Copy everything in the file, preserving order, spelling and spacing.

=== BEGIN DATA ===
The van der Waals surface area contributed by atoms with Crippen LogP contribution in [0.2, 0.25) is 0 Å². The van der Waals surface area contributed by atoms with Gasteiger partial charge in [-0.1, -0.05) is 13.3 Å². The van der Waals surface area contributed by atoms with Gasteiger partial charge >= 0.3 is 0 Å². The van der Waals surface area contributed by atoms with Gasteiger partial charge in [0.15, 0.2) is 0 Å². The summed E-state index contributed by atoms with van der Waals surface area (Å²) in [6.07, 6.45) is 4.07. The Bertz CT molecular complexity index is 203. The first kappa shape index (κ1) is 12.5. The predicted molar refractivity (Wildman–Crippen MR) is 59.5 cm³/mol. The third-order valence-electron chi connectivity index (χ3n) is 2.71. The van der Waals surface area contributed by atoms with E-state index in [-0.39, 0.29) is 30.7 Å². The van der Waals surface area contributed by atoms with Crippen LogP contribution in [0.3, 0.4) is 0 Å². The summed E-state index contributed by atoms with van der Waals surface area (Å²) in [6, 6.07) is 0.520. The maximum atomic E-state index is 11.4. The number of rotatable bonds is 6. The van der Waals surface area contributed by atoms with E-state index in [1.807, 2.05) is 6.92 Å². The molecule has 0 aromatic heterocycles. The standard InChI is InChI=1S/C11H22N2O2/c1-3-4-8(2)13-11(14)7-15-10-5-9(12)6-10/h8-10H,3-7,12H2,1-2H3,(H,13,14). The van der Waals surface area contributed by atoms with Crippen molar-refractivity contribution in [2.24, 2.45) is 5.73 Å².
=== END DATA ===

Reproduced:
The van der Waals surface area contributed by atoms with Crippen LogP contribution in [0.2, 0.25) is 0 Å². The van der Waals surface area contributed by atoms with Gasteiger partial charge in [-0.1, -0.05) is 13.3 Å². The van der Waals surface area contributed by atoms with Gasteiger partial charge >= 0.3 is 0 Å². The van der Waals surface area contributed by atoms with Gasteiger partial charge in [0.15, 0.2) is 0 Å². The summed E-state index contributed by atoms with van der Waals surface area (Å²) in [6.07, 6.45) is 4.07. The Bertz CT molecular complexity index is 203. The first kappa shape index (κ1) is 12.5. The predicted molar refractivity (Wildman–Crippen MR) is 59.5 cm³/mol. The third-order valence-electron chi connectivity index (χ3n) is 2.71. The van der Waals surface area contributed by atoms with E-state index in [-0.39, 0.29) is 30.7 Å². The van der Waals surface area contributed by atoms with Crippen LogP contribution in [0.3, 0.4) is 0 Å². The summed E-state index contributed by atoms with van der Waals surface area (Å²) in [6, 6.07) is 0.520. The maximum atomic E-state index is 11.4. The number of rotatable bonds is 6. The van der Waals surface area contributed by atoms with E-state index in [1.807, 2.05) is 6.92 Å². The molecule has 0 aromatic heterocycles. The standard InChI is InChI=1S/C11H22N2O2/c1-3-4-8(2)13-11(14)7-15-10-5-9(12)6-10/h8-10H,3-7,12H2,1-2H3,(H,13,14). The van der Waals surface area contributed by atoms with Crippen molar-refractivity contribution in [2.24, 2.45) is 5.73 Å².